June 6, 2019, marks the 75th Anniversary of D-Day.
At 6:30 am on June 6, 1944, 156,000 American, British, and Canadian forces stormed five beaches along a 50-mile stretch of Normandy, resulting in one of the largest amphibious military assaults in history. The Battle of Normandy concluded in August 1944, with the liberation of Paris and the retreat of German forces to northwestern France. Less than a year later, on May 8, 1945, Nazi Germany unconditionally surrendered and the war was won.
Read more about D-Day: From the History Channel here and here. From the Eisenhower Archives here. Hear first-hand recordings from WWII vets here from the Library of Congress. Learn about D-Day at the National D-Day Memorial.
The following library materials are about WWII and D-Day:
Filled with imagery and metaphors, Shout by Laurie Halse Anderson, addressed difficult situations including trauma, rape, cancer, addiction, and abject poverty. The author’s pain management comprised moving, running, art, and reading. Through powerful and memorable words, Laurie Halse Anderson tributes a gym teacher, an author, and a journalism professor for her curiosity. When a friend introduced her to a Carnegie library, “Lovebrarians” provided memorable treasures and angels without rivalry, criticism, or torture.
This collection of poetry provides escape recipes, social mountain opportunities, and “Sound of Music” harmony while encountering directionally challenging situations, war themes, sour relationships, and unfortunate vulnerabilities. Defenseless against figurative war zones and fighting battles just to breathe were typical experiences described while facing silence and sadness. “Dreaming was a tradition” to ward against a “lifetime sentence of rape” and other societal dysfunctions. Desperate to feel accepted without censorship or condemnation, Anderson presents desperate teenagers who ache to be included, deny compliance, and refuse to be silent despite emotional scars.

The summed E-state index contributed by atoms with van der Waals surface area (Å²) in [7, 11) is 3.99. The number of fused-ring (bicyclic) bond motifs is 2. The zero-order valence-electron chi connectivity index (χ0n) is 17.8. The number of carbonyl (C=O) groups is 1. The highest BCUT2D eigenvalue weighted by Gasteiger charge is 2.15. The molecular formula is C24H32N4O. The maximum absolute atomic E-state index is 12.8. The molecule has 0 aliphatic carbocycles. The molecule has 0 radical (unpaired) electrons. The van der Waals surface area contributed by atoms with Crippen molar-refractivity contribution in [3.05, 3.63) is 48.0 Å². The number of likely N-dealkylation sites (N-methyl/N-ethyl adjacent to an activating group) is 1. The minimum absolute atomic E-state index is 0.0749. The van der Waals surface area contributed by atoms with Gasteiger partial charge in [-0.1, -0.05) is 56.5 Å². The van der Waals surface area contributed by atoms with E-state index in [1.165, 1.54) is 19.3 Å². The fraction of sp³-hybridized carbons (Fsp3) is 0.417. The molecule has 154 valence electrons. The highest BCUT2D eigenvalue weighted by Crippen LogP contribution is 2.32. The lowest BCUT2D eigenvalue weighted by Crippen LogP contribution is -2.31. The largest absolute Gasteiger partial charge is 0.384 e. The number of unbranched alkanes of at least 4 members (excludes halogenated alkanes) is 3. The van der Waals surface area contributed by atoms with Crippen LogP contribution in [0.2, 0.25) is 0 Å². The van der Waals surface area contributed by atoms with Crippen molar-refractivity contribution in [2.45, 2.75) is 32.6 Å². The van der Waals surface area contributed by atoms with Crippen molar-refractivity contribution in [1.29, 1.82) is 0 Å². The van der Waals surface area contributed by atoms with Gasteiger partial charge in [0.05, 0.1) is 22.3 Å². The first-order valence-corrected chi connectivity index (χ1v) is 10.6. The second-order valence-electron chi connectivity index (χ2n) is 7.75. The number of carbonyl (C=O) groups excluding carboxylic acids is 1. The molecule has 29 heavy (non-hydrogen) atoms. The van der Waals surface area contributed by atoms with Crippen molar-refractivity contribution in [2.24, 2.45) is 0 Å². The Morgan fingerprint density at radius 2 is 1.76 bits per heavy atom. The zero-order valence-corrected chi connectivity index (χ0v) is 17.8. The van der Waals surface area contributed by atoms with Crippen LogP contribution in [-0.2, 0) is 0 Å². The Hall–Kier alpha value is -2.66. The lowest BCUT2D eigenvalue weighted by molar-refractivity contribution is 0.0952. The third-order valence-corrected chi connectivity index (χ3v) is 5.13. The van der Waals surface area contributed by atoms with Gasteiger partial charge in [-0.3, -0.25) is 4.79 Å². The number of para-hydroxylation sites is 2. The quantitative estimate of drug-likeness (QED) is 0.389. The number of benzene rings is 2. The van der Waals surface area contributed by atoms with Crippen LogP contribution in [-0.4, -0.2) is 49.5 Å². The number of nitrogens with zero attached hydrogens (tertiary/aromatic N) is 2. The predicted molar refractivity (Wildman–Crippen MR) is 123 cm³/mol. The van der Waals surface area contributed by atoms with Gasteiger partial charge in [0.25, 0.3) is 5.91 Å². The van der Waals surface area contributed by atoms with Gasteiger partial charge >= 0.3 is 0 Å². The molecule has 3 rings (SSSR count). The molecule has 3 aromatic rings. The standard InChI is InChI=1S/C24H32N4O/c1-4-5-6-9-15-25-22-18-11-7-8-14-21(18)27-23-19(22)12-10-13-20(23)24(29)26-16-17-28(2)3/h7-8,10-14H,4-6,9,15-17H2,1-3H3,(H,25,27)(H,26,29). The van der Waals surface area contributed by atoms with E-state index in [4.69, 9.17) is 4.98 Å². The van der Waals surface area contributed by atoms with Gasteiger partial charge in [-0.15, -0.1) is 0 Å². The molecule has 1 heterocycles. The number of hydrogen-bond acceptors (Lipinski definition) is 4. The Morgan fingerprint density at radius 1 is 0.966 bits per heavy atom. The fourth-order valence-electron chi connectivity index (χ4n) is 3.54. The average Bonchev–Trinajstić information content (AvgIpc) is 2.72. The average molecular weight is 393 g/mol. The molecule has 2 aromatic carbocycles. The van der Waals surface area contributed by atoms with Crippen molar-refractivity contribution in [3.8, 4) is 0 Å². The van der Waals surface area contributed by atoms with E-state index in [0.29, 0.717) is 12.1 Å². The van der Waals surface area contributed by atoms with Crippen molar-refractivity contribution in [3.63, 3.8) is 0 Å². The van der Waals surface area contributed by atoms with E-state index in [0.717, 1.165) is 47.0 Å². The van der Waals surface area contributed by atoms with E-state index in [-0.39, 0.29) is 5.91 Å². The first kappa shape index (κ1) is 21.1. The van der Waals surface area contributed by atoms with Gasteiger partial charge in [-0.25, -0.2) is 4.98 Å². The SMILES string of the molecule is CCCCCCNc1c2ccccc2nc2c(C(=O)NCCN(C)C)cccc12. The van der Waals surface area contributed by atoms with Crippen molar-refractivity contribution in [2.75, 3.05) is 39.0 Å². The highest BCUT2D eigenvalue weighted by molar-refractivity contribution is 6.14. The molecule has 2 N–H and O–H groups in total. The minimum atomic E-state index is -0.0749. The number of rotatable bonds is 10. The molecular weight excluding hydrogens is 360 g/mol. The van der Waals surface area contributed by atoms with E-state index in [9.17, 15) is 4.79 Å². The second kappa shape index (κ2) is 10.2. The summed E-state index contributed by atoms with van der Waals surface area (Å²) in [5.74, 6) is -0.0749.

Riding a bicycle provided more than an equestrian simile, a connection to the real world, an escape mechanism, a sense of independence, and free transportation. Fantasies of being Madonna, Princess Diana Spencer, and Cinderella blossomed hopes of liberation and happiness.
When Laurie Halse Anderson was welcomed by Walter Dean Myers into the world of books for kids, she accepted a responsibility to her readers. Children with scars, should not “disappear into the rearview mirror.” These authors celebrated “writing for the kids the world doesn’t want to see.”
If you appreciate reading about people who face adversity, are drowning in broken dreams, and are “hungry in the sea of despair,” you will benefit from Shout. Transform your anger, crime, fear, or hatred into a “Mending Wall” that illuminates candles of hope and warms courage. If you are searching for companion reading, Heartland: A Memoir of Working Hard and Being Broke in the Richest Country on Earth by Sarah Smarsh parallels “cyclical poverty and the country’s changing economic policies that solidified her family’s place among the working poor.”
Anderson’s unflinching vindication is a “denouncement of our society’s failures” prior to the #metoo and #timesup movements. Shout the truth!
Shout is available in hardcover and audiobook.
Guest review by Carmaine Ternes: Kansas Librarian, Researcher, Writer, and Presenter